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From Daniel Fagerstrom <>
Subject [Ann/RFC] "Sitemap Blocks"
Date Sat, 04 Jun 2005 18:38:08 GMT
I have added a first, hopefully working, version of the sitemap aspect 
of real blocks to the trunk. No functionality to get components (not 
even VPCs) yet from the blocks.

Examples can be found in:

the implementation is supposed to follow and the result of various mail list 
discussions (although I can have missed things).


FS layout

A block has the file system layout

[cocoon block] [DIR]
  +-- COB-INF [DIR]
       +-- block.xml
       +-- classes [DIR]
       +-- lib [DIR]

according to Where 
block.xml is described in 
[cocoon block] is like an ordinary Cocoon top level directory and 
typically contains a main sitemap, files and sub directories.


block.xml describe where the main sitemap is and all component 
configurations are done from the main sitemap. Either directly in 
map:components or indirectly through an include 
The code in COB-INF/[classes|lib] can be found throgh the local 

The deployment configuration including URLs to the blocks is done in 
wiring.xml, Schemas for 
wiring.xml and block.xml can be found in Currently no 
deployment tool is integrated so one have to write wiring.xml by hand. 
The super block of a block is identified by 
/wiring/block/connections/connection/@name='super', see

for an example.

The wiring file is used by the BlocksManager to set up all the blocks. 
The BlocksManager is configured to point to the wiring.xml:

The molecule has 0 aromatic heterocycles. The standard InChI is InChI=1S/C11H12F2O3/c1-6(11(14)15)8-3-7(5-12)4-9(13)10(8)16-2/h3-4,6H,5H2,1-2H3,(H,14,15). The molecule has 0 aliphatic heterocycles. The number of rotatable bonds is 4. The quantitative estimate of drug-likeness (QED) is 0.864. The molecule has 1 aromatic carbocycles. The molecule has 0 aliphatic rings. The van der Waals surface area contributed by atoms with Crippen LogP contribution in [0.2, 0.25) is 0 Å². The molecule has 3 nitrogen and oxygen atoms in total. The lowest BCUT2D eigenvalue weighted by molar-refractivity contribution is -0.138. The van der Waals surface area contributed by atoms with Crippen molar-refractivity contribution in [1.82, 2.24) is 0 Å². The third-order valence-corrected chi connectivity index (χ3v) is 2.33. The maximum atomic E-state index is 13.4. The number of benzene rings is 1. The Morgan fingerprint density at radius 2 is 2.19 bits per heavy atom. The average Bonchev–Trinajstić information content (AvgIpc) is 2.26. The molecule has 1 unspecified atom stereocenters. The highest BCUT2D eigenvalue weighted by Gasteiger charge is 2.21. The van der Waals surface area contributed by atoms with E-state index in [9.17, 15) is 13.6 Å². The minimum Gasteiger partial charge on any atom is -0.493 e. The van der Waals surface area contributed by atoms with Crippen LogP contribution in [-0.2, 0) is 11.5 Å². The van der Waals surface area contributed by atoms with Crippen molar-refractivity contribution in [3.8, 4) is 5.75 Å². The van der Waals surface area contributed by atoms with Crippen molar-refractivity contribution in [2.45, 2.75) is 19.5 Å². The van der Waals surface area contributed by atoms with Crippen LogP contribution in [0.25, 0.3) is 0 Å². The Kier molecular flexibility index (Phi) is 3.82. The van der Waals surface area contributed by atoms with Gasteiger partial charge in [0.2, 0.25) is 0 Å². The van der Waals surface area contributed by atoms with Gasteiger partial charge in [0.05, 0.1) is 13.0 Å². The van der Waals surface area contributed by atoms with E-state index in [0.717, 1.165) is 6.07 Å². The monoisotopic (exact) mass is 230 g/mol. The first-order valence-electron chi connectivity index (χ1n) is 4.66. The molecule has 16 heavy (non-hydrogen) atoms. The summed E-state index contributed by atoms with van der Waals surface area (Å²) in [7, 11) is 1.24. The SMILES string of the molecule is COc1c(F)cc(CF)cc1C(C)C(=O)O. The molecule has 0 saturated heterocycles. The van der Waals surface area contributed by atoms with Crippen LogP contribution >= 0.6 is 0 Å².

<component role="org.apache.cocoon.components.blocks.BlocksManager"

All access to blocks goes through the BlocksManager.

blocks: protocol

The blocks mount paths from deployment should in principle be used 
before the main sitemap in the (main) webapp is called. But at this 
point I didin't want to touch the core classes e.g. o.a.c.Cocoon or let 
any core components depend on the block infrastrucuture. Therefore I 
instead created a blocks: protocol that can be used in the main sitemap 
to connect to the blocks system:

   <map:match pattern="**">
     <map:read src="blocks:/{1}"/>

block: protocol

The block: protocol, ( and the blocks version of 
the cocoon: protocol,


will call the pipeline with URI test in the root sitemap of the current 


will call the pipeline with URI test in the current sitemap of the 
current block. In both cases block inheritance and polymorphism are 
respected (take a look at

for examples). The reason for not using "://" and ":/" for absolute and 
relative addressing as for the cocoon: protocol is that it doesn't 
follow the, see for 
Pier's rant about it.


will call the pipeline with URI /test in the block. The extended block 
can be explicitly called by,


block-property: module

A block can have a number of properties that can be given default values 
in block.xml and deployment values in wiring.xml (see examples in 
test3/). The value of a property in the current block can be accessed 
with an input-module,


There is no access to properties in other blocks. The blocks properties 
can be used for things like db URLs and should IMO be block private.

block-path: module

A block URI block:foo:/bar where the foo block is mounted at /test can 
be "absoultized" to /test/bar by using the block-path input module,


see example in

This module can be used together with the LinkRewriterTransformer

from Forrest fame to creta the block link rewriting behaviour described 
in the end of



o.a.c.components.blocks.BlocksManager is the "root" class of the blocks 
frame work (it is a singleton). It reads the wiring.xml and configure 
and creates all the blocks. It implements o.a.c.Process and take care of 
requests to mounted blocks. The policy for mounted blocks is that the 
most specific mountpath is used if several blocks mount points matches 
the URI. I.e. for the request /foo/bar/blaha where block A: is mounted 
at /foo and B: at /foo/bar, the request will go to block B:. The current 
algorithm isn't that efficient.

All access between blocks are done through the BlocksManager and it also 
takes part in absolutizing block: URIs.

The BlocksManager takes care of the same things as o.a.c.Cocoon, but in 
the block context. The current implementation doesn't contain all the